Can't remember which show it was now, but those who couldn't get in were given priority tickets for another date. It's not arrogance - all popular shows do it.

Like the show, HIGNFY recordings are not as much fun as they were, but I was lucky enough to go to some classic recordings in the Angus Deayton days. No Boris thankfully but Paul Merton borrowing Andrew Marr's mobile leaps to mind.
No need to BBC-bash. As Ned says, all broadcasters do it, including ITV, C4, etc.

Those to blame are the fickle public.
Clearly they have to overbook as it's vital they get a full audience and with free tickets there are going to be a lot of people who don't turn up.

I think extra people are put in the bar or foyer to hear and possibly see the show on a screen. Did this happen at your show DG?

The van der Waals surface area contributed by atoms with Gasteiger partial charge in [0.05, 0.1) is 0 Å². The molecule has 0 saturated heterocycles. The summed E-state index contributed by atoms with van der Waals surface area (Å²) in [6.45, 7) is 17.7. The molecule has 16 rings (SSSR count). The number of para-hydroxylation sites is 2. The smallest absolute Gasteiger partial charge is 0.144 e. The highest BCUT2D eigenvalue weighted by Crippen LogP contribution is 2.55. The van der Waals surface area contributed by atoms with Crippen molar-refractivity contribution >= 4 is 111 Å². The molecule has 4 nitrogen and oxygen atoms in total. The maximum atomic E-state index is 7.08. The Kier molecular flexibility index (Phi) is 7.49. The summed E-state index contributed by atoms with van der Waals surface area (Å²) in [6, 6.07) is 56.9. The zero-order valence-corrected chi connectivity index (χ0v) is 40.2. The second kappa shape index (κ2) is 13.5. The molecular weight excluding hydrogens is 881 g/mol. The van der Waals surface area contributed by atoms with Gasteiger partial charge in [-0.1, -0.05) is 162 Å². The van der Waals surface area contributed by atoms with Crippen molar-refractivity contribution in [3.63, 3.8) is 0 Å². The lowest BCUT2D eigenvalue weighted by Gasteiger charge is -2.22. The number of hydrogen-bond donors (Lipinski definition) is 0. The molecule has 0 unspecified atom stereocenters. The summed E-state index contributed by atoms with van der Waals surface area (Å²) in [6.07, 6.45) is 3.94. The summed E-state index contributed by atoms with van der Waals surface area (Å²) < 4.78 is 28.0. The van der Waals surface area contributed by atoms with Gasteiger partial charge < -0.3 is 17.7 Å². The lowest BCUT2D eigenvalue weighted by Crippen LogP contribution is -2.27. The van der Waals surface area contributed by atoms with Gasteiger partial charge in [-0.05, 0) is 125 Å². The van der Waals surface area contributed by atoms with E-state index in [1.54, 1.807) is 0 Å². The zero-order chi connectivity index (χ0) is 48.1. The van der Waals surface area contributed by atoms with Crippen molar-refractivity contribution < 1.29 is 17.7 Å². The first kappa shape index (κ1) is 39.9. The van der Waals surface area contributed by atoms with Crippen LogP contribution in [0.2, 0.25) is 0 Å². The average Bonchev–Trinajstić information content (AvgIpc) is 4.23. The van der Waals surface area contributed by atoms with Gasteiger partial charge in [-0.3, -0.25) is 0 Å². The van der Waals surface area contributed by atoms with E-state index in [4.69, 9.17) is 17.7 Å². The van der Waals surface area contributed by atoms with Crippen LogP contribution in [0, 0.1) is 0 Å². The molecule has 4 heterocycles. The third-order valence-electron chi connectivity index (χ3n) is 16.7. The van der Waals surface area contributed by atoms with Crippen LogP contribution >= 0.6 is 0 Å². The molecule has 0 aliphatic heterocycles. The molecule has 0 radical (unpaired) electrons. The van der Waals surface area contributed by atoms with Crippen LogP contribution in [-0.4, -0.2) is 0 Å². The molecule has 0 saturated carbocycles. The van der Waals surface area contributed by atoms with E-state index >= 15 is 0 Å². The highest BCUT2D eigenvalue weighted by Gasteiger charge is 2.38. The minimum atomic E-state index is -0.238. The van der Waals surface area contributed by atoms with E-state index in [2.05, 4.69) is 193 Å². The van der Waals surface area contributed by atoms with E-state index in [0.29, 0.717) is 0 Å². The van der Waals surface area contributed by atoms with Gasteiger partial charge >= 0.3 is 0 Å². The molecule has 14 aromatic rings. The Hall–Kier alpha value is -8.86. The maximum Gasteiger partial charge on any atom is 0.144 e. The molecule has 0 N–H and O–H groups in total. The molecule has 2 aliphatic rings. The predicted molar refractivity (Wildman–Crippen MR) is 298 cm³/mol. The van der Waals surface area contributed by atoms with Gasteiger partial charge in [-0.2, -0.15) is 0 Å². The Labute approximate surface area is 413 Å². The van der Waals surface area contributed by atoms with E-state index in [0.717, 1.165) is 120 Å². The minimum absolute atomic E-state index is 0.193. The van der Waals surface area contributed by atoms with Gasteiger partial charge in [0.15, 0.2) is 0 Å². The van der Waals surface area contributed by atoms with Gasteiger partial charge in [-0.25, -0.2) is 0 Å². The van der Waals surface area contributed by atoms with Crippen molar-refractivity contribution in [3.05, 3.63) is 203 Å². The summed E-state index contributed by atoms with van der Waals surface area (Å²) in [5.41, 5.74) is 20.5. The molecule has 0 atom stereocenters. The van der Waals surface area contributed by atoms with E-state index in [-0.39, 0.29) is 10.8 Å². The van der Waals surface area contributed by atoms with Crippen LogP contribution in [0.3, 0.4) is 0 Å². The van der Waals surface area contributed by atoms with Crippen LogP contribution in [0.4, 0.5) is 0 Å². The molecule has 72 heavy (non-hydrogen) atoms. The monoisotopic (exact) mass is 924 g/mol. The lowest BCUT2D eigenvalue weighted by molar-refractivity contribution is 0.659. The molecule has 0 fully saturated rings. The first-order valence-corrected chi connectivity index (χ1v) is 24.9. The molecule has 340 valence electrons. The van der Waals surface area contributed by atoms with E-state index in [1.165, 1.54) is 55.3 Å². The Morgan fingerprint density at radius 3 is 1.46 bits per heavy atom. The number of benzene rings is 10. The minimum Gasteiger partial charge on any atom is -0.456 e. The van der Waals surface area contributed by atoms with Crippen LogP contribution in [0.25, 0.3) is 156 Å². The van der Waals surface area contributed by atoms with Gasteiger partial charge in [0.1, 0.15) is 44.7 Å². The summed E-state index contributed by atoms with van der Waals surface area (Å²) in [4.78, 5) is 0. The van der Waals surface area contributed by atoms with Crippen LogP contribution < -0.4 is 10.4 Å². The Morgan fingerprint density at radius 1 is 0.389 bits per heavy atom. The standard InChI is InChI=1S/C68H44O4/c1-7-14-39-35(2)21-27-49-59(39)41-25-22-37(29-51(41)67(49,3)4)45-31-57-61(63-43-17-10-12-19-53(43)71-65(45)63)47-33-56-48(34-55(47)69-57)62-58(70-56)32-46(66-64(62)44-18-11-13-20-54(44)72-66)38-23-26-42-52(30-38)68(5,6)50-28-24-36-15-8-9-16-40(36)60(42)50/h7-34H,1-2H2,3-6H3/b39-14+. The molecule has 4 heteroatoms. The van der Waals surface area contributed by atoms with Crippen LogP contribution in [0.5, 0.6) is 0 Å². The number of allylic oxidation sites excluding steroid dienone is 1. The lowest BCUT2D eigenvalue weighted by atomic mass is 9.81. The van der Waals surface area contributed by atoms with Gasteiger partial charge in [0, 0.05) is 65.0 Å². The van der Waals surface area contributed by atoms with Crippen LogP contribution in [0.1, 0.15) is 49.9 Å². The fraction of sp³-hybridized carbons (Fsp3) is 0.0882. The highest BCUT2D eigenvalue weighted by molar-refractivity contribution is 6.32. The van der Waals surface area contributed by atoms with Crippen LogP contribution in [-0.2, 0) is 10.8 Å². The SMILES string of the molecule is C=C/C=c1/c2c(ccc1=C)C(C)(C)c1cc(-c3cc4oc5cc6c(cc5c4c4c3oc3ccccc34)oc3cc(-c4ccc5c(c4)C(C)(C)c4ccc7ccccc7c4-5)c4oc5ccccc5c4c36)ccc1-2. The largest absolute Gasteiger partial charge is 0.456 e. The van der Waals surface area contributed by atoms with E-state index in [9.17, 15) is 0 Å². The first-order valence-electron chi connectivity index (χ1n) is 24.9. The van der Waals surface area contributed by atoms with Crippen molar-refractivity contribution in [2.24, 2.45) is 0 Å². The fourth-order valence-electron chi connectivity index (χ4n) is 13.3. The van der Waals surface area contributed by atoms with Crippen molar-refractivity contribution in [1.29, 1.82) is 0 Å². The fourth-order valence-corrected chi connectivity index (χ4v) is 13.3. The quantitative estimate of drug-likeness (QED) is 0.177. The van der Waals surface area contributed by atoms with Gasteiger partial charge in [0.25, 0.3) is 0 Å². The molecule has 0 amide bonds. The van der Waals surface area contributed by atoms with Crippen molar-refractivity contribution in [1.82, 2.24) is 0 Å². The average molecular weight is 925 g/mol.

dg writes: I've never seen a screen in use at the Shaw Theatre.

I agree with others that John Finnemore is excellent. The double Acts on the radio recently were exceptional.
Thankfully radio recording queues tend to be more civilised than TV ones - a friend once arrived 2 hours early for Harry Hill's TV Burp, only to be told that they'd already filled all the seats! For most radio ones, you tend to find an hour before doors open is sufficient.

Good to see DG has excellent taste in comedy - Mr Finnemore rarely puts a foot wrong in my experience, and I always look forward to his shows.
Julian - it's something virtually all companies do - especially airlines
I saw Mock the Week a few years back and was turned away the first time I went, but we were given guaranteed entrance to another Mock the Week recording so look at it as just a process of queuing for tickets and it's less disappointing.